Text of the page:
G-FINDER Report 2012

[3 December,  2012]
This year’s G-FINDER Report provides a survey of global investment into research and development (R&D) of new products for neglected diseases in 2011. Read a comment by Bernard Pécoul on the report’s findings.

DNDi-MMV press release: Open Access Initiative Reveals Drug Hits for Deadly Neglected Tropical Diseases

[Geneva, Switzerland – 13 November 2012]
DNDi screens MMV’s open access Malaria Box, leading to three potential drug classes to treat sleeping sickness and leishmaniasis, which threaten the lives of millions throughout sub-Saharan Africa and pockets around the world
The Drugs for Neglected Diseases initiative (DNDi) and Medicines for Malaria Venture (MMV) announce today the identification of three chemical series targeting the treatment of deadly neglected tropical diseases (NTDs), through DNDi’s screening of MMV’s open access Malaria Box. The resulting DNDi screening data are among the first data generated on the Malaria Box to be released into the public domain, exemplifying the potential of openly sharing drug development data for neglected patients.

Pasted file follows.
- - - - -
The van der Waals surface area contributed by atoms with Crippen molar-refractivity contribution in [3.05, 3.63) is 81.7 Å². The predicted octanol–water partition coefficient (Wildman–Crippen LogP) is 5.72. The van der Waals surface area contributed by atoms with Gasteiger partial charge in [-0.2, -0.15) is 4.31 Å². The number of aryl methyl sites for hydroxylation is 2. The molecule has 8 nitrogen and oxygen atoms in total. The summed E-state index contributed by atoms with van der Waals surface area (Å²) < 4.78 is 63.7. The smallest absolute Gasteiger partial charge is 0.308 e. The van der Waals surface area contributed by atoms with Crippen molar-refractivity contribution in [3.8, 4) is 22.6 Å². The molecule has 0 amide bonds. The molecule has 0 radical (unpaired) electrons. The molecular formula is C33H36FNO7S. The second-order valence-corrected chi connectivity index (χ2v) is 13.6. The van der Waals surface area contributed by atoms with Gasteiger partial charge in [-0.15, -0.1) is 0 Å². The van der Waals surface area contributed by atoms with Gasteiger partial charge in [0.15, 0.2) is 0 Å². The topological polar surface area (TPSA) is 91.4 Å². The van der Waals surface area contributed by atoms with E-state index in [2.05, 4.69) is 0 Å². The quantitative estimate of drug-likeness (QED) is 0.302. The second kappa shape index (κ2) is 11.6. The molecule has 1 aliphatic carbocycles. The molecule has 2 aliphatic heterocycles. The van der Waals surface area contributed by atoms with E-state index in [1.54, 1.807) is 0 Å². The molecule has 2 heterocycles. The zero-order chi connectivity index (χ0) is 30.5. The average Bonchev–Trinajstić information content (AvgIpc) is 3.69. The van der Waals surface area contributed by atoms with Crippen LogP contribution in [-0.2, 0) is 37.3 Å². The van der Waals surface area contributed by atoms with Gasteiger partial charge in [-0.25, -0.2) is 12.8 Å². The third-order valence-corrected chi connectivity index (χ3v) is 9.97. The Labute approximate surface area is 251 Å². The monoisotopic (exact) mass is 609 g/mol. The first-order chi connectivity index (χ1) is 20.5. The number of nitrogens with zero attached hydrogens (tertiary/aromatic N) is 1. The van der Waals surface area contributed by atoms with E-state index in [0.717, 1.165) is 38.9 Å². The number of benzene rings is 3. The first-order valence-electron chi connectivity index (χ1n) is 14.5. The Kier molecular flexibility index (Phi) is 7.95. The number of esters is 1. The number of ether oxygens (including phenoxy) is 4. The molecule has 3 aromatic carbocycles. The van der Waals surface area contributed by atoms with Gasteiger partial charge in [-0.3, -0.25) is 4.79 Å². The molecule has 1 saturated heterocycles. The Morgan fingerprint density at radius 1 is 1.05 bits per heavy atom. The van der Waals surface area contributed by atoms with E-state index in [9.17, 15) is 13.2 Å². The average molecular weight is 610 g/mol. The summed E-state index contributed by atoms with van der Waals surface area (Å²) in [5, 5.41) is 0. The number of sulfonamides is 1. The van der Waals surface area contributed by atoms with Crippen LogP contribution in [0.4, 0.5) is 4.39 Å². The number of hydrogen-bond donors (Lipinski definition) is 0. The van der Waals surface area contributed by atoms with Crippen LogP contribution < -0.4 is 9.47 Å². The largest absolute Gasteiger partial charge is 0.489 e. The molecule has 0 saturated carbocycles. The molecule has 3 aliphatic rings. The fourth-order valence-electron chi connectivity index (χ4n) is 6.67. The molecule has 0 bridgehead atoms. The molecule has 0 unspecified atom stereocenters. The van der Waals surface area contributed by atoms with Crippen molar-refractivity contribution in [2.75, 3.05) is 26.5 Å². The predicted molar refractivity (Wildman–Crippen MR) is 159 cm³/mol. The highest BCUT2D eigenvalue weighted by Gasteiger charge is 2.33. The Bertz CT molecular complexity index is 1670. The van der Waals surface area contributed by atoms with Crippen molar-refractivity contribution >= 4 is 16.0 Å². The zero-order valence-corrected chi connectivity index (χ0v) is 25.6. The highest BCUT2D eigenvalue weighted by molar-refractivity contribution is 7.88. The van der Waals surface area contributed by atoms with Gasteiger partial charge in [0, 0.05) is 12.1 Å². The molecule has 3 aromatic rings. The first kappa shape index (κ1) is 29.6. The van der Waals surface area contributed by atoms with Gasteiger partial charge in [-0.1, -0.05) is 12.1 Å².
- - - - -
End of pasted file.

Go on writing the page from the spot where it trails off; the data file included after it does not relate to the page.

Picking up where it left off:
Cipla-DNDi Press Release: WHO Prequalifies A New Artemisinin-Based Combination Treatment (ACT) for Malaria. Artesunate-Mefloquine Fixed-Dose Combination (ASMQ FDC) to be rolled out throughout Asia

[Kuala Lumpur, Malaysia, Mumbai, India, and Geneva, Switzerland – 3 October 2012]